I may appear to be distracted, but really I’m enjoying the moment, paying closer attention to the details and taking videos or photos that will bring me joy.

I may appear disengaged.  The truth is I may be disengaged in something, but totally engaged in something else.  The phone has enabled me to manage my life more efficiently so I can get more things done.

I may pass time reading news, watching ‘TV’, keeping up to date with ‘social media’ or playing games.  I’m ok with that.  There’s nothing new there, it’s just a different medium.  We all deserve time to switch off.

My Flickr account (that photo website that arrived way before Instagram) are full of photos that go back to when my eldest boys were such little things.


This baby here is now 10 years old.  I get so much joy browsing these photos.  It’s priceless, to me.

The things that make me feel sad is when I don’t actively do these things.  There was a period for a couple of years where I didn’t actively take many photos of my kids. I have regrets about this.

And in not such a digital age, I feel great sadness that many of our family photos have been lost during the many house moves my parents had.  I only have a handful of photos of me when I was younger.  I know there were more, but they have been lost, probably forever.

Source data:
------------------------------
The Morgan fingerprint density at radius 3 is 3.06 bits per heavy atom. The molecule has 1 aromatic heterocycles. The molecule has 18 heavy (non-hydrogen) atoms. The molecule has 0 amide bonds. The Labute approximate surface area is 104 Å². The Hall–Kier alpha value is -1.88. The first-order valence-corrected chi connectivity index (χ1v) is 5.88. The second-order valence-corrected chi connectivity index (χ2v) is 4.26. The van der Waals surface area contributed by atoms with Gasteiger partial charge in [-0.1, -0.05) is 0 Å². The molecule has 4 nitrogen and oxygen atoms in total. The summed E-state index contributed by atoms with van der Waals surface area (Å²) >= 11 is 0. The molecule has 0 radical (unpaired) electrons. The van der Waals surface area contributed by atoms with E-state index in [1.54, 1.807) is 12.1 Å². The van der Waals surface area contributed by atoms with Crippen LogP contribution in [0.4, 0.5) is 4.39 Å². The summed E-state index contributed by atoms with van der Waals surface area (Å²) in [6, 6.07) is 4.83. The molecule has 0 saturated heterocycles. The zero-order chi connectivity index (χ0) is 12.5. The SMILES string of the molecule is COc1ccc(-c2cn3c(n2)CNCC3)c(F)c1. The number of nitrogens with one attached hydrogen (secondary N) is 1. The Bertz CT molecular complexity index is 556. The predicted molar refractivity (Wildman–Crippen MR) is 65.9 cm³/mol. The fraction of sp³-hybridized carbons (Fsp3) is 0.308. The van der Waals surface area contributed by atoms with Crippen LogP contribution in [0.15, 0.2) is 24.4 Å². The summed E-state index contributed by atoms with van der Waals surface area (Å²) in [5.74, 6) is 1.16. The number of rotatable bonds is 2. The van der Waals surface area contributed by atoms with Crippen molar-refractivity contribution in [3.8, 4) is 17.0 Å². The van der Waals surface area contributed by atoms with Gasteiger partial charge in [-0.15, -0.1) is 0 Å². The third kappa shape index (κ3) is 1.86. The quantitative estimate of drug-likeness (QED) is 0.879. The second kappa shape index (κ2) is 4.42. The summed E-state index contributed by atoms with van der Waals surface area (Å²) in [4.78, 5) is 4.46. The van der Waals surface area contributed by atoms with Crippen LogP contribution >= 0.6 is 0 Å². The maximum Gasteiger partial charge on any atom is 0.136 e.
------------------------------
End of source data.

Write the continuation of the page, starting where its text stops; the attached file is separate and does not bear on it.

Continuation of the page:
In addition to creating joy and memories for myself, I honestly believe that my children will appreciate the things I’m creating today.  I am making stuff for them.  They may thank me one day.

It’s okay if you think we look stupid doing things with technology, whatever it may be. I just think it’s daft to spend the time and effort ridiculing it.

And for what it’s worth, I don’t own nor have ever used a selfie stick.

Business As An Enabler

Most text books say businesses exist to make profit.  I disagree and feel this is an excuse to be selfish.  People separate themselves as humans when they hide behind a business entity.  They feel it is ok to do certain things because they stay within business and tax laws.

As my ideas around business mature, I find nothing worse than focusing on profit.  There is so much more to it.  And for me it is really about people and investing in them all the people around me.  Because we can.  And probably because we can within the laws too.